In came the train and down came our jaws. This girl chugalugged into the station on a completely vertical slant. She contained no seat belts and no safety precautions were given. She beckoned Roxy to leave her wheelchair in the unpredictable hands of Izzy and join her in this death wish. We all piled in and held onto anything we could. This included the seat in front of us, the ceiling, and Roxy's reckless legs.
The train left the station and dropped directly down into the rainforest. Roxy's upper body jetted forward as Jules and Madeline grabbed on to keep their Globeroller in an upright position. We screamed and laughed and cried and hung on for dear life. When reached the bottom we pleaded to be released from this nightmare, but alas, Roxy's wheelchair was calling our names from up yonder. Round 2 was doing the same damn thing but backwards. At the top Izzy grabbed Roxy's chair, rolled her over toward us, and asked us "wanna have another go?" No Izzy. That's enough.
Izzy suggested we then go on an accessible, pleasant stroll down a "walking" path in the rainforest. She got us to the path, and waved us goodbye and good luck. We wondered why Izzy did not want to continue on with us as we wandered down the brown wooden planked path toward nowhere. Roxy lifted her small front wheels to gain momentum and avoid the bumps as she steered. Madeline picked up speed by pushing forward, desperately clinging on to branches and vines whenever an out of place wooden plank would thrust her off course. And Jules was forced to skateboard along with us, and scolded whenever he was caught off his wheels. Our new motto is: we are the Globerollers. We roll the globe. One by choice. The other, by fate. And the third by force.
Thirty minutes later we reached a dead end. There was a modest gazebo with a wooden railing suitable for a honeymoon picture. It was only after the rainforest honeymoon photo shoot when we realized that thirty minutes of downhill means an unrealistic amount of uphill. The the bus leaves in 20 minutes. Roxy and I put our backs into it as we pushed and crept and panted and cursed our way upward. At the end of all that, we had only gone about 15 feet. Note to self: every downhill adventure into the rainforest comes at an unspeakable price. Roxy begged Jules to push her, while Madeline begged him to skateboard and feel the pain. In the end, Madeline ended up holding the skateboard while Jules pushed and Roxy did the wave. Now we know why Izzy ditched us...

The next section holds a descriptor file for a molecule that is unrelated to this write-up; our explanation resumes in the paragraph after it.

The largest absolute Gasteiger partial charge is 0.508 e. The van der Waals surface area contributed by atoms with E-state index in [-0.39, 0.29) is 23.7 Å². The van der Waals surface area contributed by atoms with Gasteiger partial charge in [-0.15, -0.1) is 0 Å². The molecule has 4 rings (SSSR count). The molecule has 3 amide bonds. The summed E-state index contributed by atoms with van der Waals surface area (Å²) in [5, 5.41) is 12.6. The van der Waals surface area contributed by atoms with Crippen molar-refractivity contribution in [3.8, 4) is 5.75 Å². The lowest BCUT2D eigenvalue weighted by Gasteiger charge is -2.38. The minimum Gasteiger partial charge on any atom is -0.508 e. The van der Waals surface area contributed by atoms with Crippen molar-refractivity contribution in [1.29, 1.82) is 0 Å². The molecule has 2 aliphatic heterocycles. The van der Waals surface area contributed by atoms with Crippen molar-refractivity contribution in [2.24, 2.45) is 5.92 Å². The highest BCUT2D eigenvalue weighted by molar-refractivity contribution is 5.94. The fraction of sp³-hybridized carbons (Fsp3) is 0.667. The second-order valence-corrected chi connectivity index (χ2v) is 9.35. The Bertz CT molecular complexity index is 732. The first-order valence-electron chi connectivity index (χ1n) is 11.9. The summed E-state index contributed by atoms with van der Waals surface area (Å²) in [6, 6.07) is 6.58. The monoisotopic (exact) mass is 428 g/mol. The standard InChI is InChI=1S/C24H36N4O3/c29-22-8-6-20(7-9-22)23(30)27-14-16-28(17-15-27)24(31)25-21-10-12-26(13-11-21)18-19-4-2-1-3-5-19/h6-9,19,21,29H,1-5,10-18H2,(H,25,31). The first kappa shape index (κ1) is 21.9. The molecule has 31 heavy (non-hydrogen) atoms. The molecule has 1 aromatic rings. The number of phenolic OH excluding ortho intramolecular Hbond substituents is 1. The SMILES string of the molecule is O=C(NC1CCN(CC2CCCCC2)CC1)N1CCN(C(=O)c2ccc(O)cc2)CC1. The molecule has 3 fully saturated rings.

We made it to the top all gasping for air. The bus was meant to leave in 2 minutes. We all raced to the parking lot and right as we were approaching the lobby doors, Roxy decided it was milkshake time. She stopped at the cafe counter to order as Jules ran to the bathroom to pee, and Madeline watched this all in horror. Madeline tried to remain calm. She convinced herself that the bus wouldn't leave without the Globerollers. We're kind of a big deal.
When the milkshake was bought and the pee was peed, we all raced out to the parking lot only to see our bus driving away. It was 4 minutes after the departure time. We huffed into Blue Mountain's customer service and the woman at the desk said, "you all are lost!" We asked how she knew that and she said the bus driver just called and said he left behind one rollerblader, one skateboarder, and one wheelchairer. He was on our way back for us. We all assumed the bus driver had read the blog and knew rule #1: no Globeroller gets left behind.
We were picked up 10 minutes later and brought to the next pit stop where the rest of the group was: Echo Point. A few selfies later we were off to the wildlife reserve.
2 hours later we wake up at the reserve. As we stumble off the bus a tour guide marvels at our wheels. He then looks at Madeline's blades and tells us they won't be allowed inside. We look at his sneakers and then reply, "you don't decide that".
The trick to wheel acceptance is confidence. Let people marvel at your glide, not question it. Make them envy your speed, not forbid it. We rolled right by the front desk and in to scout out kangaroos and koalas. Madeline would occasionally look at an authority figure along the way and whisper to Roxy "quick! Hide my wheels!" Roxy's quick and final response was, "never hide your wheels" as she rolled along with her nose pointed up.
The koalas, kangaroos, and countless other beautiful species we encountered at the wildlife reserve were breathtaking. This blog post has already been long enough so to save us the thousand words, here are the pictures.